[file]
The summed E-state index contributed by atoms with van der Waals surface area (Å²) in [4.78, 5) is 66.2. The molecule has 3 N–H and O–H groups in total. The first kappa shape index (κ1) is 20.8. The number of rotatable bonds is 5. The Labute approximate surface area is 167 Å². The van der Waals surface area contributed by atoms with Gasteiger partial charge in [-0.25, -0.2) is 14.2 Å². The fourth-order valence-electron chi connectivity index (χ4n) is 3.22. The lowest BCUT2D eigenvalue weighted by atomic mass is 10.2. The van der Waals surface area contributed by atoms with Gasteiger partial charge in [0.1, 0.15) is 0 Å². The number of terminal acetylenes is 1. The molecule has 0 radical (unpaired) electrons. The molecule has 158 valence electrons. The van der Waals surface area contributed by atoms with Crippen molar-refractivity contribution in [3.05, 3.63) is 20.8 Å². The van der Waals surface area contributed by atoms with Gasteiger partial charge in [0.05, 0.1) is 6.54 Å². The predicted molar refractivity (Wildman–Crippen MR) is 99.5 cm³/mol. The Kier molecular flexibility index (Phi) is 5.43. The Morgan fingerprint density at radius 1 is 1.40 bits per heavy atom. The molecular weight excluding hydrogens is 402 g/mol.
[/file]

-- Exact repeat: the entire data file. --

The summed E-state index contributed by atoms with van der Waals surface area (Å²) in [4.78, 5) is 66.2. The molecule has 3 N–H and O–H groups in total. The first kappa shape index (κ1) is 20.8. The number of rotatable bonds is 5. The Labute approximate surface area is 167 Å². The van der Waals surface area contributed by atoms with Gasteiger partial charge in [-0.25, -0.2) is 14.2 Å². The fourth-order valence-electron chi connectivity index (χ4n) is 3.22. The lowest BCUT2D eigenvalue weighted by atomic mass is 10.2. The van der Waals surface area contributed by atoms with Gasteiger partial charge in [0.1, 0.15) is 0 Å². The number of terminal acetylenes is 1. The molecule has 0 radical (unpaired) electrons. The molecule has 158 valence electrons. The van der Waals surface area contributed by atoms with Crippen molar-refractivity contribution in [3.05, 3.63) is 20.8 Å². The van der Waals surface area contributed by atoms with Gasteiger partial charge in [0.05, 0.1) is 6.54 Å². The predicted molar refractivity (Wildman–Crippen MR) is 99.5 cm³/mol. The Kier molecular flexibility index (Phi) is 5.43. The Morgan fingerprint density at radius 1 is 1.40 bits per heavy atom. The molecular weight excluding hydrogens is 402 g/mol.